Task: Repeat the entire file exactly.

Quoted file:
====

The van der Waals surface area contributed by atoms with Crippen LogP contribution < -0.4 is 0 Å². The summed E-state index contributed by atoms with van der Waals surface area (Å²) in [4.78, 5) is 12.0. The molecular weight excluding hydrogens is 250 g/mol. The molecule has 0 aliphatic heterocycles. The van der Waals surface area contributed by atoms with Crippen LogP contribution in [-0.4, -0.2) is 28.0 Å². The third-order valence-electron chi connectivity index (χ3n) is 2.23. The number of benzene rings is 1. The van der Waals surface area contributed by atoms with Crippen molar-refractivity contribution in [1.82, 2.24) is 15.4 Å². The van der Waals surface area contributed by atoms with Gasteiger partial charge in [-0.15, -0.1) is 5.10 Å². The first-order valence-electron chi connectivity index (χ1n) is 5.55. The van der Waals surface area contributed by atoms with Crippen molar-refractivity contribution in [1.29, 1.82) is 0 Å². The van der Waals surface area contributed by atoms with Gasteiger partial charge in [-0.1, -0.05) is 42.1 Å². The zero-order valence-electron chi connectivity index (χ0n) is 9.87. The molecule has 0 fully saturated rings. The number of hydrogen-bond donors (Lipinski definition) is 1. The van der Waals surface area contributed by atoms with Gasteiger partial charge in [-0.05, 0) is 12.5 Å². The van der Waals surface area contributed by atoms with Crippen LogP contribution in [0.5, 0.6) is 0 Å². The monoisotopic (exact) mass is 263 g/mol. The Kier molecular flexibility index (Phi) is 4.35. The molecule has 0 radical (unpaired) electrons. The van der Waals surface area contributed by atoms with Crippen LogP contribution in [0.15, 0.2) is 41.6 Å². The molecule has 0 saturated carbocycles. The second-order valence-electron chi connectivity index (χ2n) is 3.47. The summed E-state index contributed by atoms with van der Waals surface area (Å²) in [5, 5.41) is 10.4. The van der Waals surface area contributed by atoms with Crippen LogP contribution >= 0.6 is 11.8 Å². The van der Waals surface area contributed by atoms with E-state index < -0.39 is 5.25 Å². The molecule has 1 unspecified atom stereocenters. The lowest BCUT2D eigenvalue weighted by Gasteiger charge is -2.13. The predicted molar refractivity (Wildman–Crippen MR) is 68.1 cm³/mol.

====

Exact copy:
The van der Waals surface area contributed by atoms with Crippen LogP contribution < -0.4 is 0 Å². The summed E-state index contributed by atoms with van der Waals surface area (Å²) in [4.78, 5) is 12.0. The molecular weight excluding hydrogens is 250 g/mol. The molecule has 0 aliphatic heterocycles. The van der Waals surface area contributed by atoms with Crippen LogP contribution in [-0.4, -0.2) is 28.0 Å². The third-order valence-electron chi connectivity index (χ3n) is 2.23. The number of benzene rings is 1. The van der Waals surface area contributed by atoms with Crippen molar-refractivity contribution in [1.82, 2.24) is 15.4 Å². The van der Waals surface area contributed by atoms with Gasteiger partial charge in [-0.15, -0.1) is 5.10 Å². The first-order valence-electron chi connectivity index (χ1n) is 5.55. The van der Waals surface area contributed by atoms with Crippen molar-refractivity contribution in [1.29, 1.82) is 0 Å². The van der Waals surface area contributed by atoms with Gasteiger partial charge in [-0.1, -0.05) is 42.1 Å². The zero-order valence-electron chi connectivity index (χ0n) is 9.87. The molecule has 0 fully saturated rings. The number of hydrogen-bond donors (Lipinski definition) is 1. The van der Waals surface area contributed by atoms with Gasteiger partial charge in [-0.05, 0) is 12.5 Å². The van der Waals surface area contributed by atoms with Crippen LogP contribution in [0.5, 0.6) is 0 Å². The monoisotopic (exact) mass is 263 g/mol. The Kier molecular flexibility index (Phi) is 4.35. The molecule has 0 radical (unpaired) electrons. The van der Waals surface area contributed by atoms with Crippen LogP contribution in [0.15, 0.2) is 41.6 Å². The molecule has 0 saturated carbocycles. The second-order valence-electron chi connectivity index (χ2n) is 3.47. The summed E-state index contributed by atoms with van der Waals surface area (Å²) in [5, 5.41) is 10.4. The van der Waals surface area contributed by atoms with Crippen LogP contribution >= 0.6 is 11.8 Å². The van der Waals surface area contributed by atoms with E-state index < -0.39 is 5.25 Å². The molecule has 1 unspecified atom stereocenters. The lowest BCUT2D eigenvalue weighted by Gasteiger charge is -2.13. The predicted molar refractivity (Wildman–Crippen MR) is 68.1 cm³/mol.